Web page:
California wine producers, surfing a wave of export growth, are facing a pivotal moment. You might call it feast before famine.
Exports have been soaring, hitting a record $1.56-billion (U.S.) in winery revenues last year, up 16.4 per cent from 2012, according to the California Wine Institute. A good chunk of that change, $454-million (almost a third), came from Canada, its No. 2 foreign market, which spent 12 per cent more on Golden State wine in dollar value and accounted for a 10.7-per-cent jump in volume.
Per capita, Canadians put back vastly more California wine than No. 1 export destination Europe (at $617-million) and No. 3 Japan ($102-million). Our robust exchange rate for much of 2013 (remember that?) helped make those imported wines look like great buys, as did a big marketing campaign featuring surfboards, sunshine and the state’s richest resource: slim, tanned blond people. Sales to Alberta in particular have been booming.
According to figures from the Canadian Vintners Association and Association of Canadian Distillers, U.S. wine sales in Canada passed the 5-million-case threshold in 2013 for the first time, vaulting ahead of France to claim our No. 2 import spot, behind Italy. California produces about 90 per cent of U.S. wine.
The past two years also have seen outstanding quality as well as quantity thanks to good weather and expanded acreage. Preliminary figures from the California Department of Food and Agriculture indicate a record crop in 2013 of 4.23 million tons, up five per cent from the previous 12 months.
So much for the great news. It will come as little surprise to Weather Channel addicts that California confronted a devastating drought for most of the winter; winter precipitation is critical for restoring soil moisture and groundwater lost during the generally dry summer. Experts have predicted that there will be a decline in grape output of 25 per cent for the 2014 growing season because the dormant vines are not getting the water they need. The likely upshot for us: higher prices, eventually.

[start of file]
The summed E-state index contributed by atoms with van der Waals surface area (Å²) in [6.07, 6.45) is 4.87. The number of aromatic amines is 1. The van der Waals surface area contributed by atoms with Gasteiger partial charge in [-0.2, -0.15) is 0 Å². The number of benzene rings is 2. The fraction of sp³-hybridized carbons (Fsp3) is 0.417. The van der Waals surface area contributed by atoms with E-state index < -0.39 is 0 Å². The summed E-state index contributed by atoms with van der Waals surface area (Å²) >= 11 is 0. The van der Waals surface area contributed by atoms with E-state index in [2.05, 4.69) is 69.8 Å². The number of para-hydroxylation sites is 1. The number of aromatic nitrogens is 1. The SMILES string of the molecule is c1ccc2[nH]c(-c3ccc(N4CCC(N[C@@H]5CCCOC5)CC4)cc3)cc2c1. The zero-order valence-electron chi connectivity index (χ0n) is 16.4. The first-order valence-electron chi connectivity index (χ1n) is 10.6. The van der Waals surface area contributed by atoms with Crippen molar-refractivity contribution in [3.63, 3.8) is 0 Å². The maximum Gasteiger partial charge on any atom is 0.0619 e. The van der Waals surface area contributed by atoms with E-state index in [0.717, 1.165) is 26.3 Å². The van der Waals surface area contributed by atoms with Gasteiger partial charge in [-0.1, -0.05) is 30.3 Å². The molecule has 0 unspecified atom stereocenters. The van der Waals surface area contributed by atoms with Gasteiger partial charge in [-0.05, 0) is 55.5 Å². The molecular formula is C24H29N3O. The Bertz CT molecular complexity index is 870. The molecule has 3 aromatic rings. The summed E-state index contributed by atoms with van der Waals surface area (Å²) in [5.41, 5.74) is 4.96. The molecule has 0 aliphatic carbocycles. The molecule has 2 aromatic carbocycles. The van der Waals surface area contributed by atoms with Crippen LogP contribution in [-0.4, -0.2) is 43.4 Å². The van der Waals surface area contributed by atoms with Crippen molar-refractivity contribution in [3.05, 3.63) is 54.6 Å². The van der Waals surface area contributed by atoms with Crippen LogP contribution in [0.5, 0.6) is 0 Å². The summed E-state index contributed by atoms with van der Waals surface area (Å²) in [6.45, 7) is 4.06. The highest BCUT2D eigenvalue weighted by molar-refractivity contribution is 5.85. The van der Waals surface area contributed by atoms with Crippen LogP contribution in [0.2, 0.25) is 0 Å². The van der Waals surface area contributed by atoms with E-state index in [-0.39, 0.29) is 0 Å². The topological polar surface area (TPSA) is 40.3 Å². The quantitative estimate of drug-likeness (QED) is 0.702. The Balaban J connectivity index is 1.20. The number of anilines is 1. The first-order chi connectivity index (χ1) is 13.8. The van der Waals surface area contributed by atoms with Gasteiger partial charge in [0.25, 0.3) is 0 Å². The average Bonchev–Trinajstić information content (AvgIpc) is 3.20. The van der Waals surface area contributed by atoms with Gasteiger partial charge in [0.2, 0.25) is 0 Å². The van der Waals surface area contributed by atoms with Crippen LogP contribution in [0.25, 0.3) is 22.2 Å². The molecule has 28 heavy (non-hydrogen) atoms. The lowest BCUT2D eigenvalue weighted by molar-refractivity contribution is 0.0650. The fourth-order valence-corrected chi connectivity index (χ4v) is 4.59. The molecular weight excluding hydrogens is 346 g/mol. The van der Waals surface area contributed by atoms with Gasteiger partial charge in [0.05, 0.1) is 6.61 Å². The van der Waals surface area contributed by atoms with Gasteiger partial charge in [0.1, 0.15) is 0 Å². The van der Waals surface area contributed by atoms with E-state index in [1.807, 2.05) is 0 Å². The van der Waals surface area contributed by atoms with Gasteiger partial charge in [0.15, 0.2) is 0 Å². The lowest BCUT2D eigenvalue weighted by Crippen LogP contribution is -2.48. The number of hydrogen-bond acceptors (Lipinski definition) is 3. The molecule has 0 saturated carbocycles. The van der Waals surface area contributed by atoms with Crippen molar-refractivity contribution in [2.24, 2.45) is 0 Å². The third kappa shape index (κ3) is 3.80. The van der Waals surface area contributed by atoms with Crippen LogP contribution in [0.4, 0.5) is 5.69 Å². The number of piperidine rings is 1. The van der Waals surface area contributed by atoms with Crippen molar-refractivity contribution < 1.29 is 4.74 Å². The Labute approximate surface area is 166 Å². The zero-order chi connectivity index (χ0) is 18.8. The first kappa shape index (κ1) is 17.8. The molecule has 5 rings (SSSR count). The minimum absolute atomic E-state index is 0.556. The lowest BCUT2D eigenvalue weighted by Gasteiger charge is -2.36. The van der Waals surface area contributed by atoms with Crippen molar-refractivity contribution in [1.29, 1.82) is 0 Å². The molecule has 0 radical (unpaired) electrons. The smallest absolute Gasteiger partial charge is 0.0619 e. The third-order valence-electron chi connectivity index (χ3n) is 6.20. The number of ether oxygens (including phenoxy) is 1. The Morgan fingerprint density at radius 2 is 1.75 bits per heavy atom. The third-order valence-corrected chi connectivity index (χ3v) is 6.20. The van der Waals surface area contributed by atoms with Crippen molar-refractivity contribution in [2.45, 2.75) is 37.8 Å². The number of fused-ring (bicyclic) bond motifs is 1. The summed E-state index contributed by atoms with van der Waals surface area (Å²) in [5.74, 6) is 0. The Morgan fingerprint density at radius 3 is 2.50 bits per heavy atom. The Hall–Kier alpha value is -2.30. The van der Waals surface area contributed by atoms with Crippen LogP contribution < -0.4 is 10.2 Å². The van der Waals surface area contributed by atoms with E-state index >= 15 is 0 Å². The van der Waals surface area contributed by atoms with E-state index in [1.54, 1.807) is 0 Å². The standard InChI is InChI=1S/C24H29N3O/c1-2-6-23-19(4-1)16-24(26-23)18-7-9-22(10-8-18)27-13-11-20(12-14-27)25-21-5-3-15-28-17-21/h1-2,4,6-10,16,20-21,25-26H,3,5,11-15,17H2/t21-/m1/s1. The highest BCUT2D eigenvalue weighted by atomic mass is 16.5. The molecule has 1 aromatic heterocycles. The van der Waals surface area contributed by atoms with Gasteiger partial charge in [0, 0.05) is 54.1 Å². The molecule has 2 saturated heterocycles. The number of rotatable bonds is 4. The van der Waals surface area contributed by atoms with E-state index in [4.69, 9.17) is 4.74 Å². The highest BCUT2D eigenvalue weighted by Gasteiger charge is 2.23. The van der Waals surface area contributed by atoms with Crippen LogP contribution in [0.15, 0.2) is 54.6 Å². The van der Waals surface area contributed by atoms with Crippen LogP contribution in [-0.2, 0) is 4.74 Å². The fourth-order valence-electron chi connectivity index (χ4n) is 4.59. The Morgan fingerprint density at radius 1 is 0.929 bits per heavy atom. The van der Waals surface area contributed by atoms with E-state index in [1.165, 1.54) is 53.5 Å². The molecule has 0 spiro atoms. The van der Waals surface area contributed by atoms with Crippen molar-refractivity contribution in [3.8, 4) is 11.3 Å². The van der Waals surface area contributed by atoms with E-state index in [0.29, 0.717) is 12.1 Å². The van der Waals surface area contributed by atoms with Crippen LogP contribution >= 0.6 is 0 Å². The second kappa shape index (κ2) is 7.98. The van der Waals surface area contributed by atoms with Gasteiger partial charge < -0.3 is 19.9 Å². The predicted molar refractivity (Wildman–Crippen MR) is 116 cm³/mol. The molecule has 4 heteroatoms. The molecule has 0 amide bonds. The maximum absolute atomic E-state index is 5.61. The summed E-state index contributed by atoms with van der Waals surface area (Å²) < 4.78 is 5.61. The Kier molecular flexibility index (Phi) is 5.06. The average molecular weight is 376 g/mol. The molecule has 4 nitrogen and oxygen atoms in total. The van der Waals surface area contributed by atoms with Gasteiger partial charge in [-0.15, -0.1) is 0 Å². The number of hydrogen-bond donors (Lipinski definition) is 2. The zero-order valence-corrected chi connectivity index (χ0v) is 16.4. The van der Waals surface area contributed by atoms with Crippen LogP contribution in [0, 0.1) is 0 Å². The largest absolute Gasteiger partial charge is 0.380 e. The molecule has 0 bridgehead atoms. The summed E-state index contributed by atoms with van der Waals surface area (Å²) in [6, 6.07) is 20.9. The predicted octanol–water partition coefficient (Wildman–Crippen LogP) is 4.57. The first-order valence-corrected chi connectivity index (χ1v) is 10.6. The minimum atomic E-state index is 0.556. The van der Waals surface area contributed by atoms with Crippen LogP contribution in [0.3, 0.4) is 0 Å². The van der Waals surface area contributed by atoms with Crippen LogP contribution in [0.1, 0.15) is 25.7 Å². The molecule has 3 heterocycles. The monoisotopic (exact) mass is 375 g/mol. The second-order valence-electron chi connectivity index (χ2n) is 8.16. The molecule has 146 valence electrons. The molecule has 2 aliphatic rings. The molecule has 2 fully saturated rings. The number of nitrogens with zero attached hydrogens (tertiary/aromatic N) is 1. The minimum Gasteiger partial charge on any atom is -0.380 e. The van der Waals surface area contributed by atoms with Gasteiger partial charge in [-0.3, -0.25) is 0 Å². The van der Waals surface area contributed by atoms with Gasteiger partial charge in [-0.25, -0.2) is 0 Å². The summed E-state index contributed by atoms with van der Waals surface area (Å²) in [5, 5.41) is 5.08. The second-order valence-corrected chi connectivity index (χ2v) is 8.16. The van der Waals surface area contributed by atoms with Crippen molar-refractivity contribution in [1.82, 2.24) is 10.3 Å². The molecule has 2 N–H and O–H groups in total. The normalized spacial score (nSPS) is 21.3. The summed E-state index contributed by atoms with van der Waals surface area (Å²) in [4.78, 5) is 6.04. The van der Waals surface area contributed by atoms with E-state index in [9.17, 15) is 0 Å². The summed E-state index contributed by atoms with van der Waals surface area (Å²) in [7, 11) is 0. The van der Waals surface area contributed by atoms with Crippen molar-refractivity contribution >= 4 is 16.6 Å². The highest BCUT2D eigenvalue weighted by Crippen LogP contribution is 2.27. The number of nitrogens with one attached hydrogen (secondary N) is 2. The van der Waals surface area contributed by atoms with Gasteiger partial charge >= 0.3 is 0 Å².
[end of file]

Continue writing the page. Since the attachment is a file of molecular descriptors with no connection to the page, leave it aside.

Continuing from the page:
The price tags on some of the recently arrived luxury wines below will already seem steep to most consumers. There’s another way to look at it: They could be a steal compared with next year.
Dominus 2010 (California)
SCORE : 97 PRICE : $170.95
Is there a more solidly structured California red than storied Dominus, created by Christian Moueix of Châteaux Petrus fame. Where many Napa reds have the soft, bouncy, sweet ride of a Detroit sedan, the tight suspension here is more like that of an autobahn-tuned Porsche. The 2010 is powerful and bracing, with Dominus’s classic vice-grip tannins. With dense, pronounced blackberry and plum jam, it’s also earthy for a Napa blend of 95-per-cent cabernet sauvignon and five-per-cent petit verdot, with forest floor and stone under that fruit. Cellar it for at least five years or, ideally, 15 to 20, if you can. $155 in Quebec.
Cade Cabernet Sauvignon 2010 (California)
SCORE : 92 PRICE : $99.95
Cade – the name comes from Shakespeare, a generic Elizabethan term for wine casks shipped from Bordeaux to England – rests high up on Napa’s Howell Mountain. It’s owned by the principals of another esteemed California producer, PlumpJack, whose name also was inspired by the Bard. This is concentrated juice with a sweet berry-like core laced with vanilla, chocolate, toasty oak, cedar and wood spice. Framed by vibrant acidity and dry tannins, it comes across like sunny Napa genuflecting in the direction of Bordeaux. Decant it for current pleasure or cellar it for up to 10 years. Available in Ontario.